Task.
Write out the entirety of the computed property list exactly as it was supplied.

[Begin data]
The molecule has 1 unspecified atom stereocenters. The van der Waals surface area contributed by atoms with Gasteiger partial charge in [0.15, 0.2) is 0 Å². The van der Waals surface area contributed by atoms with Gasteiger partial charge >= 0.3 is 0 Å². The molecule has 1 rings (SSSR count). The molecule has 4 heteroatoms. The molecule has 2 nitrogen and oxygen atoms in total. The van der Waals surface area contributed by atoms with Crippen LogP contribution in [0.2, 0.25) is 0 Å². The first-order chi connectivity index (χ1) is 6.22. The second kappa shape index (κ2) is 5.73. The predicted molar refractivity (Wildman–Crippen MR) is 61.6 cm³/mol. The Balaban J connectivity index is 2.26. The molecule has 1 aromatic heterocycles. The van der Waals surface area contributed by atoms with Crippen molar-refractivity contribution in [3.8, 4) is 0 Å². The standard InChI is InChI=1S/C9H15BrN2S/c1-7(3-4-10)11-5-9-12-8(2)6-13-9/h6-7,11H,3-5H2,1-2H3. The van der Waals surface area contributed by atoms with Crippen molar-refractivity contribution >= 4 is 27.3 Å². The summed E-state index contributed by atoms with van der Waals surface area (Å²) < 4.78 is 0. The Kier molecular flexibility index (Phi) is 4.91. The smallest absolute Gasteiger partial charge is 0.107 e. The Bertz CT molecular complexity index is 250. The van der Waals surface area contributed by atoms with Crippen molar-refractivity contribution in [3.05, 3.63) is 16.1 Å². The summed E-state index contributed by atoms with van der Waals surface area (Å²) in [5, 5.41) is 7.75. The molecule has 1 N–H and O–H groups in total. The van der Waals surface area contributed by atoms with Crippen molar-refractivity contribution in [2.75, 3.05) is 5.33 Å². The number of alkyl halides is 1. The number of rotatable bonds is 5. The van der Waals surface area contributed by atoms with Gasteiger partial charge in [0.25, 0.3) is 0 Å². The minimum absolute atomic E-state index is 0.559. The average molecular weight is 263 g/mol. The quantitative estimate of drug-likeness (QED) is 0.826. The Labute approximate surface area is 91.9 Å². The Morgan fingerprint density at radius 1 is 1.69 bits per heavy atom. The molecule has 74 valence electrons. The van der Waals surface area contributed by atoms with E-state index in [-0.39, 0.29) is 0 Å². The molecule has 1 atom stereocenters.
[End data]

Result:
The molecule has 1 unspecified atom stereocenters. The van der Waals surface area contributed by atoms with Gasteiger partial charge in [0.15, 0.2) is 0 Å². The van der Waals surface area contributed by atoms with Gasteiger partial charge >= 0.3 is 0 Å². The molecule has 1 rings (SSSR count). The molecule has 4 heteroatoms. The molecule has 2 nitrogen and oxygen atoms in total. The van der Waals surface area contributed by atoms with Crippen LogP contribution in [0.2, 0.25) is 0 Å². The first-order chi connectivity index (χ1) is 6.22. The second kappa shape index (κ2) is 5.73. The predicted molar refractivity (Wildman–Crippen MR) is 61.6 cm³/mol. The Balaban J connectivity index is 2.26. The molecule has 1 aromatic heterocycles. The van der Waals surface area contributed by atoms with Crippen molar-refractivity contribution in [3.8, 4) is 0 Å². The standard InChI is InChI=1S/C9H15BrN2S/c1-7(3-4-10)11-5-9-12-8(2)6-13-9/h6-7,11H,3-5H2,1-2H3. The van der Waals surface area contributed by atoms with Crippen molar-refractivity contribution >= 4 is 27.3 Å². The summed E-state index contributed by atoms with van der Waals surface area (Å²) < 4.78 is 0. The Kier molecular flexibility index (Phi) is 4.91. The smallest absolute Gasteiger partial charge is 0.107 e. The Bertz CT molecular complexity index is 250. The van der Waals surface area contributed by atoms with Crippen molar-refractivity contribution in [3.05, 3.63) is 16.1 Å². The summed E-state index contributed by atoms with van der Waals surface area (Å²) in [5, 5.41) is 7.75. The molecule has 1 N–H and O–H groups in total. The van der Waals surface area contributed by atoms with Crippen molar-refractivity contribution in [2.75, 3.05) is 5.33 Å². The number of alkyl halides is 1. The number of rotatable bonds is 5. The van der Waals surface area contributed by atoms with Gasteiger partial charge in [0.25, 0.3) is 0 Å². The minimum absolute atomic E-state index is 0.559. The average molecular weight is 263 g/mol. The quantitative estimate of drug-likeness (QED) is 0.826. The Labute approximate surface area is 91.9 Å². The Morgan fingerprint density at radius 1 is 1.69 bits per heavy atom. The molecule has 74 valence electrons. The van der Waals surface area contributed by atoms with E-state index in [-0.39, 0.29) is 0 Å². The molecule has 1 atom stereocenters.